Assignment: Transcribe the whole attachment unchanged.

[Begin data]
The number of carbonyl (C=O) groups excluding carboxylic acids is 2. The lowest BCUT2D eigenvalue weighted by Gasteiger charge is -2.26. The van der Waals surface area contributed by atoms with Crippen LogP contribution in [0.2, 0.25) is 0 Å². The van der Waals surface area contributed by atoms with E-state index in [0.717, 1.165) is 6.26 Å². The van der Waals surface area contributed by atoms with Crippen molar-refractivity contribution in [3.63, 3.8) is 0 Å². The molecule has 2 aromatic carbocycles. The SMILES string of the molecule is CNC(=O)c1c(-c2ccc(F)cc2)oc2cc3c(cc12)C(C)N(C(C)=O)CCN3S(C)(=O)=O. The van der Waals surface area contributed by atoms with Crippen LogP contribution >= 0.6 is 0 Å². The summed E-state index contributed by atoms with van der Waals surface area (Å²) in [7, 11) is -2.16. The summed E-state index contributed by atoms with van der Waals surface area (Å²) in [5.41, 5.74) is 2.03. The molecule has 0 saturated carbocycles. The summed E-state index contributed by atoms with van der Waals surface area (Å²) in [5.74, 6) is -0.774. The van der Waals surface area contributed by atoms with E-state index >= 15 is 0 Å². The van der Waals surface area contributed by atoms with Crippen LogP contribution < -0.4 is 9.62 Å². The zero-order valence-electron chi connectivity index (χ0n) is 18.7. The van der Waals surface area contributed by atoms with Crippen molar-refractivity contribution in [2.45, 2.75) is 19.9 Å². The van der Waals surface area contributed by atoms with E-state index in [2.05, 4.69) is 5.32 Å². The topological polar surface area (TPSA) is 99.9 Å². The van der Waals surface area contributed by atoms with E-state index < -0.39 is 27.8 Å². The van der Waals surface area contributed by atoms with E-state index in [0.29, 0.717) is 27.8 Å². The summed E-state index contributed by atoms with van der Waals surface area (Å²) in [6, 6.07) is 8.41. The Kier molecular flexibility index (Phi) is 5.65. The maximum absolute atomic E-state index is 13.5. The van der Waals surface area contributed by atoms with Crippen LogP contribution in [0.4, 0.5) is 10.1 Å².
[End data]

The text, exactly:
The number of carbonyl (C=O) groups excluding carboxylic acids is 2. The lowest BCUT2D eigenvalue weighted by Gasteiger charge is -2.26. The van der Waals surface area contributed by atoms with Crippen LogP contribution in [0.2, 0.25) is 0 Å². The van der Waals surface area contributed by atoms with E-state index in [0.717, 1.165) is 6.26 Å². The van der Waals surface area contributed by atoms with Crippen molar-refractivity contribution in [3.63, 3.8) is 0 Å². The molecule has 2 aromatic carbocycles. The SMILES string of the molecule is CNC(=O)c1c(-c2ccc(F)cc2)oc2cc3c(cc12)C(C)N(C(C)=O)CCN3S(C)(=O)=O. The van der Waals surface area contributed by atoms with Crippen LogP contribution >= 0.6 is 0 Å². The summed E-state index contributed by atoms with van der Waals surface area (Å²) in [7, 11) is -2.16. The summed E-state index contributed by atoms with van der Waals surface area (Å²) in [5.41, 5.74) is 2.03. The molecule has 0 saturated carbocycles. The summed E-state index contributed by atoms with van der Waals surface area (Å²) in [5.74, 6) is -0.774. The van der Waals surface area contributed by atoms with E-state index >= 15 is 0 Å². The van der Waals surface area contributed by atoms with Crippen LogP contribution < -0.4 is 9.62 Å². The zero-order valence-electron chi connectivity index (χ0n) is 18.7. The van der Waals surface area contributed by atoms with Crippen molar-refractivity contribution in [2.45, 2.75) is 19.9 Å². The van der Waals surface area contributed by atoms with E-state index in [2.05, 4.69) is 5.32 Å². The topological polar surface area (TPSA) is 99.9 Å². The van der Waals surface area contributed by atoms with E-state index < -0.39 is 27.8 Å². The van der Waals surface area contributed by atoms with E-state index in [0.29, 0.717) is 27.8 Å². The summed E-state index contributed by atoms with van der Waals surface area (Å²) in [6, 6.07) is 8.41. The Kier molecular flexibility index (Phi) is 5.65. The maximum absolute atomic E-state index is 13.5. The van der Waals surface area contributed by atoms with Crippen LogP contribution in [0.4, 0.5) is 10.1 Å².